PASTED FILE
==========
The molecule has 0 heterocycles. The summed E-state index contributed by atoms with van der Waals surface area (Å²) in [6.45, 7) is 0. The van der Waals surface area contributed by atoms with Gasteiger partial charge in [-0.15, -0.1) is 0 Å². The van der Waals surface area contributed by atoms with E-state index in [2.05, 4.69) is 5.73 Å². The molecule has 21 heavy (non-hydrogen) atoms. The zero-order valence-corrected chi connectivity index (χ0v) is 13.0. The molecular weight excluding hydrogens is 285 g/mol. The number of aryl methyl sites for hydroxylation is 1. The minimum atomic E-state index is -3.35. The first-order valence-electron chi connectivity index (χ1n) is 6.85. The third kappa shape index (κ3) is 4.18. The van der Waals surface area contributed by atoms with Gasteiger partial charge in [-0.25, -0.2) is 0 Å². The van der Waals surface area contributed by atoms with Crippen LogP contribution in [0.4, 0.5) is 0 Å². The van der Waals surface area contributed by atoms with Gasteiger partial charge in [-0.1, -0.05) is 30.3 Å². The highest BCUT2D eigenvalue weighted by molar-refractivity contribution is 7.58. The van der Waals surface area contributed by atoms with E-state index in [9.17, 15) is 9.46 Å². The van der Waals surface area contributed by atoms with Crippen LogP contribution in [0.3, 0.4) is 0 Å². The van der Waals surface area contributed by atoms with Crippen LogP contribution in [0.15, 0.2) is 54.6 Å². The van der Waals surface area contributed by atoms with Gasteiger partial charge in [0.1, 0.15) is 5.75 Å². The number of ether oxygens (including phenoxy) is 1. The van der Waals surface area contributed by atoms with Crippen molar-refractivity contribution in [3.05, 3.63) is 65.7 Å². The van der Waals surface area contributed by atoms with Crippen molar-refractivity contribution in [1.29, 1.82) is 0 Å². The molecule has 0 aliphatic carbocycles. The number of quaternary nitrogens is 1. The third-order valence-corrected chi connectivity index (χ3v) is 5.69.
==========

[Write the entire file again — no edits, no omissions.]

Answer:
The molecule has 0 heterocycles. The summed E-state index contributed by atoms with van der Waals surface area (Å²) in [6.45, 7) is 0. The van der Waals surface area contributed by atoms with Gasteiger partial charge in [-0.15, -0.1) is 0 Å². The van der Waals surface area contributed by atoms with E-state index in [2.05, 4.69) is 5.73 Å². The molecule has 21 heavy (non-hydrogen) atoms. The zero-order valence-corrected chi connectivity index (χ0v) is 13.0. The molecular weight excluding hydrogens is 285 g/mol. The number of aryl methyl sites for hydroxylation is 1. The minimum atomic E-state index is -3.35. The first-order valence-electron chi connectivity index (χ1n) is 6.85. The third kappa shape index (κ3) is 4.18. The van der Waals surface area contributed by atoms with Gasteiger partial charge in [-0.25, -0.2) is 0 Å². The van der Waals surface area contributed by atoms with Crippen LogP contribution in [0.4, 0.5) is 0 Å². The van der Waals surface area contributed by atoms with Gasteiger partial charge in [-0.1, -0.05) is 30.3 Å². The highest BCUT2D eigenvalue weighted by molar-refractivity contribution is 7.58. The van der Waals surface area contributed by atoms with E-state index in [9.17, 15) is 9.46 Å². The van der Waals surface area contributed by atoms with Crippen LogP contribution in [0.3, 0.4) is 0 Å². The van der Waals surface area contributed by atoms with Crippen LogP contribution in [0.15, 0.2) is 54.6 Å². The van der Waals surface area contributed by atoms with Gasteiger partial charge in [0.1, 0.15) is 5.75 Å². The number of ether oxygens (including phenoxy) is 1. The van der Waals surface area contributed by atoms with Crippen molar-refractivity contribution in [3.05, 3.63) is 65.7 Å². The van der Waals surface area contributed by atoms with Crippen molar-refractivity contribution in [1.29, 1.82) is 0 Å². The molecule has 0 aliphatic carbocycles. The number of quaternary nitrogens is 1. The third-order valence-corrected chi connectivity index (χ3v) is 5.69.